Localized Immunotherapy via Liposome-Anchored Anti-CD137+IL-2 Prevents Lethal Toxicity and Elicits Local and Systemic Antitumor Immunity

Authors' Affiliations: Koch Institute for Integrative Cancer Research, Departments of Biological Engineering, Chemical Engineering, and Materials Science and Engineering, Massachusetts Institute of Technology, Cambridge
Cancer Research (Impact Factor: 9.33). 03/2013; 73(5):1547-58. DOI: 10.1158/0008-5472.CAN-12-3343
Source: PubMed


Immunostimulatory agonists such as anti-CD137 and interleukin (IL)-2 have elicited potent antitumor immune responses in preclinical studies, but their clinical use is limited by inflammatory toxicities that result upon systemic administration. We hypothesized that by rigorously restricting the biodistribution of immunotherapeutic agents to a locally accessible lesion and draining lymph node(s), effective local and systemic antitumor immunity could be achieved in the absence of systemic toxicity. We anchored anti-CD137 and an engineered IL-2Fc fusion protein to the surfaces of PEGylated liposomes, whose physical size permitted dissemination in the tumor parenchyma and tumor-draining lymph nodes but blocked entry into the systemic circulation following intratumoral injection. In the B16F10 melanoma model, intratumoral liposome-coupled anti-CD137 + IL-2Fc therapy cured a majority of established primary tumors while avoiding the lethal inflammatory toxicities caused by equivalent intratumoral doses of soluble immunotherapy. Immunoliposome therapy induced protective antitumor memory and elicited systemic antitumor immunity that significantly inhibited the growth of simultaneously established distal tumors. Tumor inhibition was CD8 T-cell-dependent and was associated with increased CD8 T-cell infiltration in both treated and distal tumors, enhanced activation of tumor antigen-specific T cells in draining lymph nodes, and a reduction in regulatory T cells in treated tumors. These data suggest that local nanoparticle-anchored delivery of immuno-agonists represents a promising strategy to improve the therapeutic window and clinical applicability of highly potent but otherwise intolerable regimens of cancer immunotherapy. Cancer Res; 73(5); 1547-58. ©2012 AACR.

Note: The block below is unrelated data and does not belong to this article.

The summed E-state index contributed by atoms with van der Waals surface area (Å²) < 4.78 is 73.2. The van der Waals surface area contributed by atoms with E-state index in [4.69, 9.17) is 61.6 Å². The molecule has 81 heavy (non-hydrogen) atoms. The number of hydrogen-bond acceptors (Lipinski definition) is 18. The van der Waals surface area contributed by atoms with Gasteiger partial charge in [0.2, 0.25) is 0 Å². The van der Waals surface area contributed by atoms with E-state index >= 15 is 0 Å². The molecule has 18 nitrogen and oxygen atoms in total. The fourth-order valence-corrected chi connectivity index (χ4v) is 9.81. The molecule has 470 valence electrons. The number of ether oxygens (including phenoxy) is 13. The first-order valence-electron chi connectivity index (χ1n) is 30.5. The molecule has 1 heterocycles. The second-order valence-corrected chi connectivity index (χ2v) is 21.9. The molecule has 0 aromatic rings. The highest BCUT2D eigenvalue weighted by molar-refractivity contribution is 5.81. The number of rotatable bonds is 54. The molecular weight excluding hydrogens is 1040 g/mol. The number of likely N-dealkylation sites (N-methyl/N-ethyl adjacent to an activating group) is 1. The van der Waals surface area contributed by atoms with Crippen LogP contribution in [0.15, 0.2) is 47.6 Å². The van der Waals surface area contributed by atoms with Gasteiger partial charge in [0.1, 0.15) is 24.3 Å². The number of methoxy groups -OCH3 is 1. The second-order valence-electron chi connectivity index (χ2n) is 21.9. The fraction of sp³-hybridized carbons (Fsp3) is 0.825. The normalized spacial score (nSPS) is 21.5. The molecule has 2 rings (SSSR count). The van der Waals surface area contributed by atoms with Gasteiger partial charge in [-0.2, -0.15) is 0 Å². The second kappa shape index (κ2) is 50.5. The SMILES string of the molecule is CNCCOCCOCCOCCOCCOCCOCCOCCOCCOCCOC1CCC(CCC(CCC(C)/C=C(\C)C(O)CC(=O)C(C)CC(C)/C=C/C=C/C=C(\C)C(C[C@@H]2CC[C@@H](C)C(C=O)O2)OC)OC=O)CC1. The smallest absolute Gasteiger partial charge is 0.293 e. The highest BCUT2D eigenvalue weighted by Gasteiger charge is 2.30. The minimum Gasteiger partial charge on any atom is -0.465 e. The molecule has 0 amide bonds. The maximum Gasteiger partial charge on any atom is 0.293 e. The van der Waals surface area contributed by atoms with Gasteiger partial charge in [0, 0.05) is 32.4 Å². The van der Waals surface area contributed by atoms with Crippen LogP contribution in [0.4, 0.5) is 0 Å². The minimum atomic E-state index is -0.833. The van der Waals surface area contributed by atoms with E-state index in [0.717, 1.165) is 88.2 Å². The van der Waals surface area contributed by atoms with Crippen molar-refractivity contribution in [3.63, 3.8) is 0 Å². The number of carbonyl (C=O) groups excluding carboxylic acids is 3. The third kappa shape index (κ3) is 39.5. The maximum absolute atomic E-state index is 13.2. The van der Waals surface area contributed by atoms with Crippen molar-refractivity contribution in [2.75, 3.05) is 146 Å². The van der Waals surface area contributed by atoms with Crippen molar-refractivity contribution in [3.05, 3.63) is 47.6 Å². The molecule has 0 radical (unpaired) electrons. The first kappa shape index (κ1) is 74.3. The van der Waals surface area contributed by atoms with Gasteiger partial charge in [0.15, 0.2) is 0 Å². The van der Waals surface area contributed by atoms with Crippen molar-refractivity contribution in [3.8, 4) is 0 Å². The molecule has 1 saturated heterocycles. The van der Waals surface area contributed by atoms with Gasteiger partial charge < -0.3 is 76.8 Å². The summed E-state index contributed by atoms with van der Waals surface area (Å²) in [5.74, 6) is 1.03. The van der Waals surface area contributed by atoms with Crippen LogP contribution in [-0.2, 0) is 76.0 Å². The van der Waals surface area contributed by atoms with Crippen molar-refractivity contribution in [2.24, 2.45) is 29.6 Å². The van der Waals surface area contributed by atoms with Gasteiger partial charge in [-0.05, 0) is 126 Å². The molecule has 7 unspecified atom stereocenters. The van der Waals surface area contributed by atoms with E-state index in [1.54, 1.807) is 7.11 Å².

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    • "Indeed, they can promote CAMs expression by ECs and then T-cell infiltration, but no effect on angiogenesis or vasculogenesis has been observed (85). Combination of anti-CD137 antibodies with other immunotherapeutic strategies (121–123) and conventional therapies (124) also revealed successful in mouse models. "
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